Being a Mother and a Student
I’m a mother of a 7 month old daughter and a student. I could have put my studies for later, taking priority to raise my baby first but I thought since I’m not growing any younger, I could as well take up both together, no matter how challenging that is. Also, I am not the first one to do that. I have heard of many mothers who pursued their career, even when it took them away from their children. And so I hopped onto that boat and here I am.
In the beginning, I returned home to find that my baby had cried looking for me, wanting nothing but mother’s milk. I realize that to babies, there is nothing more soothing and comfortable than being on the mother’s bosom, sucking milk. She isn’t crying as much as she used to but it is going to get worse – because soon, she will recognize me and she probably won’t even want to stay with her father. Children and their mothers are so emotionally attached that no words can explain. I wonder if fathers feel for their children as much as mothers do. There is an unspeakable bond and love between them.
I am jostling around at the university: rushing for the class and lectures, running here and there in between to attend to things – like to the bank and health centre and all the while, my heart is racing, always thinking if my baby is fine, if she isn’t crying for me, if she has been able to sleep. And then I realize a mother’s heart is never totally at peace. Until she is with her baby, holding her baby’s hand, rubbing her head and singing to her, no matter what she is asked to do, her mind is always where her baby is. And this worries me. Will I be able to concentrate on my studies? I even question, ‘Will I be able to even get a pass?’ A friend told me that it is easy to pass – and when I narrated it to another friend he said that it is, but it is difficult to get outstanding result. And I think all Bhutanese who undergo masters are aiming for that. If so, I can’t be the only one struck on not knowing how to concentrate, while I have already chosen to take the challenge, which means, I have come half way from being a good full time mother.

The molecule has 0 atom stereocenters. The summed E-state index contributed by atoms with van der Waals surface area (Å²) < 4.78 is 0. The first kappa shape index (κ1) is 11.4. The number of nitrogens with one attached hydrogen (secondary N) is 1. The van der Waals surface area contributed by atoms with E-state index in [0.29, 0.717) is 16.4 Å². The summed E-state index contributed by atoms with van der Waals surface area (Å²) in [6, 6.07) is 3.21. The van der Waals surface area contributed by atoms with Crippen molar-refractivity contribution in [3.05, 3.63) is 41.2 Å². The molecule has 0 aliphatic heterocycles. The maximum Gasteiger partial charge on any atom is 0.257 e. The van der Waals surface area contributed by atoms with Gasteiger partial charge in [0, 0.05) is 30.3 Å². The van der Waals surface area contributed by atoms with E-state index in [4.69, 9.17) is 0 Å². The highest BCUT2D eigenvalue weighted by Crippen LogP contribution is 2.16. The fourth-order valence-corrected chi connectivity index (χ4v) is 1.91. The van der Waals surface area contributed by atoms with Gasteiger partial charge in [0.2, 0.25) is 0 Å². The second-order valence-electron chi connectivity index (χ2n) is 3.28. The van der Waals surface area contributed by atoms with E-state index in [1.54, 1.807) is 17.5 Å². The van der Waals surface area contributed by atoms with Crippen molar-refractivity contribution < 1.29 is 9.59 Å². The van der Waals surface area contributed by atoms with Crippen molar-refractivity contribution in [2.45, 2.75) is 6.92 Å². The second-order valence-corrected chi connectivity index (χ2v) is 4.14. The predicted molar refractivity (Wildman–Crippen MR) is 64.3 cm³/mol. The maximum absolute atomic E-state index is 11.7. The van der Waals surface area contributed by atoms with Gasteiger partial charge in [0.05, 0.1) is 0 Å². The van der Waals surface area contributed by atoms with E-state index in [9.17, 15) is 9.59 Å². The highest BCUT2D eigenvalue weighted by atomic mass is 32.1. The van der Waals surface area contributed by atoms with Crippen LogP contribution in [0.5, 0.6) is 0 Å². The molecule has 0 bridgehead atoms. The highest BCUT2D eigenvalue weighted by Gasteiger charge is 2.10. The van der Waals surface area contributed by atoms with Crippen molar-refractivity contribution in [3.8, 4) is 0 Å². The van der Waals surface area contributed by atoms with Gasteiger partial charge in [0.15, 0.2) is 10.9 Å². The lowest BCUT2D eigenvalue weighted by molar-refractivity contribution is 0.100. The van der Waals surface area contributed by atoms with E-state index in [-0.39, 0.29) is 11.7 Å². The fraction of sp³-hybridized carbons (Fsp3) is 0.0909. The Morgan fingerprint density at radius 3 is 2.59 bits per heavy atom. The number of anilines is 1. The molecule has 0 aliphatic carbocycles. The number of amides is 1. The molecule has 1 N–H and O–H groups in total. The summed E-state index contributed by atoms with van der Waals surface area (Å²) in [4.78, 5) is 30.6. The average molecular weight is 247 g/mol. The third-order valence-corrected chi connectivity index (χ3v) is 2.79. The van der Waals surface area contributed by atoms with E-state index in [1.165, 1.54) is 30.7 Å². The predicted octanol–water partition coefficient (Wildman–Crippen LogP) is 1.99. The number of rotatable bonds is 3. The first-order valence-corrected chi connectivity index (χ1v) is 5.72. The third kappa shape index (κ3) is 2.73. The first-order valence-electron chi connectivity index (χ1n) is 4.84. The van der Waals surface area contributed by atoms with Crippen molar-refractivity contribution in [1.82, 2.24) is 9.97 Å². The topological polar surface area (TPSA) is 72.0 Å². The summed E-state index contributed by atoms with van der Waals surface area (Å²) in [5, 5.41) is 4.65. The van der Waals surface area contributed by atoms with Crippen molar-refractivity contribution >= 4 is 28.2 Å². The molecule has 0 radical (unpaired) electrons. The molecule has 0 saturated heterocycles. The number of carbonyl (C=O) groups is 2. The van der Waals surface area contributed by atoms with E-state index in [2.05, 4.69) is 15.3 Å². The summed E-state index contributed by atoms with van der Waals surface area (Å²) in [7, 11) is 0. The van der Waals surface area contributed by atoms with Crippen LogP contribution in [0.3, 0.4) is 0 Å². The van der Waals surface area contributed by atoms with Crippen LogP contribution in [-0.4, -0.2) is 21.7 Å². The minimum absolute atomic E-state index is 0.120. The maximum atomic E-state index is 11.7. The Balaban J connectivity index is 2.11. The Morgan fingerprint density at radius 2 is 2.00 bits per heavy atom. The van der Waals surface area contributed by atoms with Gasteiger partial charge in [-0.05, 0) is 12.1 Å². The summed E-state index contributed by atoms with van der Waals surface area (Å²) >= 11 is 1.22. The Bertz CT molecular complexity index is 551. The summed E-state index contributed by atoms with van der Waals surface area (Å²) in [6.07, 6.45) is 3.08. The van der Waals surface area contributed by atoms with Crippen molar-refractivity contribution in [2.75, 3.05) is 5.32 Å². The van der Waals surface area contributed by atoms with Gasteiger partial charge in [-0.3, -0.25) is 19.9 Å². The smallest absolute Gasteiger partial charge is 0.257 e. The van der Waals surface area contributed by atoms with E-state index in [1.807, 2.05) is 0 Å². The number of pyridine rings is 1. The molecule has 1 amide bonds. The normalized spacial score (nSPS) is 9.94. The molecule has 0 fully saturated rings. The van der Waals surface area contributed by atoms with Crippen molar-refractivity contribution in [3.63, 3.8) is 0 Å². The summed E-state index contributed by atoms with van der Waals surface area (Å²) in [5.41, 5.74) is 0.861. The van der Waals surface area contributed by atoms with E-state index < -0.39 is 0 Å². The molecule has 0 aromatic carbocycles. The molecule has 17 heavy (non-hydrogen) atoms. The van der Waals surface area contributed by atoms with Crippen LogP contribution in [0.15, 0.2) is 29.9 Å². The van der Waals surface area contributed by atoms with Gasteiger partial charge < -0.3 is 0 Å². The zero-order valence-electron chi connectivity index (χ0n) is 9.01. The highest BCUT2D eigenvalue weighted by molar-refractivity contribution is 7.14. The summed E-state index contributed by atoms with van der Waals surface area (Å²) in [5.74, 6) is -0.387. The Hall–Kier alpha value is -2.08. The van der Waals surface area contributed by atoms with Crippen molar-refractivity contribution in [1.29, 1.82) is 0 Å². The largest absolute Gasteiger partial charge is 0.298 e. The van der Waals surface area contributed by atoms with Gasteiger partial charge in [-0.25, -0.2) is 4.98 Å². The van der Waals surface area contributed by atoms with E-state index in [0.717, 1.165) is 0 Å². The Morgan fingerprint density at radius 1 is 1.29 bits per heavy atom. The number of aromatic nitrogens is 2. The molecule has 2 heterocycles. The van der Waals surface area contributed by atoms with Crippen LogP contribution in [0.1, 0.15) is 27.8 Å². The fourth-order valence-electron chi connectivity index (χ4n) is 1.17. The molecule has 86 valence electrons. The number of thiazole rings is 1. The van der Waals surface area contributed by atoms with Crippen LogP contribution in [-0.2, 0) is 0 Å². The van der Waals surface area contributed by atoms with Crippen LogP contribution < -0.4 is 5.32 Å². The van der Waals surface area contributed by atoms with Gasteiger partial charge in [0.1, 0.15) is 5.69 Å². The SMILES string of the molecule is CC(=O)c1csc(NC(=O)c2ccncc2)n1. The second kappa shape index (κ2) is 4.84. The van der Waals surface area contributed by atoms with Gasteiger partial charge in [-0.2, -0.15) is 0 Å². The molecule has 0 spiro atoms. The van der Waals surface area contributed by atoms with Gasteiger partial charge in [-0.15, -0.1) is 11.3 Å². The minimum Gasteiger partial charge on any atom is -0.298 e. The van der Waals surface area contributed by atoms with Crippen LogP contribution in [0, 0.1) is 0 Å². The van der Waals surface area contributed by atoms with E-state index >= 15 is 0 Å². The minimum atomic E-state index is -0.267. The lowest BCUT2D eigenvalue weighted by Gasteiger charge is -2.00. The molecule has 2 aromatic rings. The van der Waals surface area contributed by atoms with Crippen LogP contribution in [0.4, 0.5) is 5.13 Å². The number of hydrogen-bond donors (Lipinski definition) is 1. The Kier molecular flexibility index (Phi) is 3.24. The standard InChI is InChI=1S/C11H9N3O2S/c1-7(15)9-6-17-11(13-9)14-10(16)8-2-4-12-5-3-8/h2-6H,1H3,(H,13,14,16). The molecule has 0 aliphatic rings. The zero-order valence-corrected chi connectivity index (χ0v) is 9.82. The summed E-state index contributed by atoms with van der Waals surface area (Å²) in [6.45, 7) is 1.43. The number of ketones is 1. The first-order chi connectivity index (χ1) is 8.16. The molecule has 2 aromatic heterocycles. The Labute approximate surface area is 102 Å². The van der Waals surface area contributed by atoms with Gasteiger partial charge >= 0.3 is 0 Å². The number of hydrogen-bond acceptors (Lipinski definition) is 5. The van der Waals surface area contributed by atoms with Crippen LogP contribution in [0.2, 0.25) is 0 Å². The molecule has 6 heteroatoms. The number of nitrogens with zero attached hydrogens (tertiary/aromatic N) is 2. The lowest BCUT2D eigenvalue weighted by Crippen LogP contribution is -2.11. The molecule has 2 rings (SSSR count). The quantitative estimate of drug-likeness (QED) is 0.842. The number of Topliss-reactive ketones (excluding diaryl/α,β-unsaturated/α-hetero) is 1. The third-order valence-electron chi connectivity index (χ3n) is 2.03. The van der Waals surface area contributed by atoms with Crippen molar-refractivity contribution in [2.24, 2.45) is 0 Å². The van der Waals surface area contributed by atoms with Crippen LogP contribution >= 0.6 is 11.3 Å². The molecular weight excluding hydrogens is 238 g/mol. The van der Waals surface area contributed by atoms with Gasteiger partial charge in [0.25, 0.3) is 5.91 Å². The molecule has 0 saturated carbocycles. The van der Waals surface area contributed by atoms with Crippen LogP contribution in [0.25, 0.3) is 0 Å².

But come to think of it, I could never, ever have left my daughter behind. It will never be my career or her. If I have to choose, I have to choose her. Oh, if I haven’t yet learned which one is more important, I have learned nothing. I know it will be hard; it is hard for all mothers situated like me but I think we all come out fine in the end. If my daughter wasn’t here with me, I know I would have been doomed psychologically. I could be calling home every day, crying alone and wishing I had done the right thing. I’m glad that it never even occurred to me that leaving her could be an option for me.
I see couples without children walk with ease and comfort while my husband and I have our daughter in the pram, having to lift it up sometime. There are others who have brought their children with them but none as young as my daughter. There is always something that you need to carry or do for baby but despite the occasional smudge of ‘Oh God!’ you enjoy that you are grooming up a person, the choice of how you draw her life depending on you. It makes you a creator and you want to be the best artist at that.
Yes, I am a student but I’m a mother first.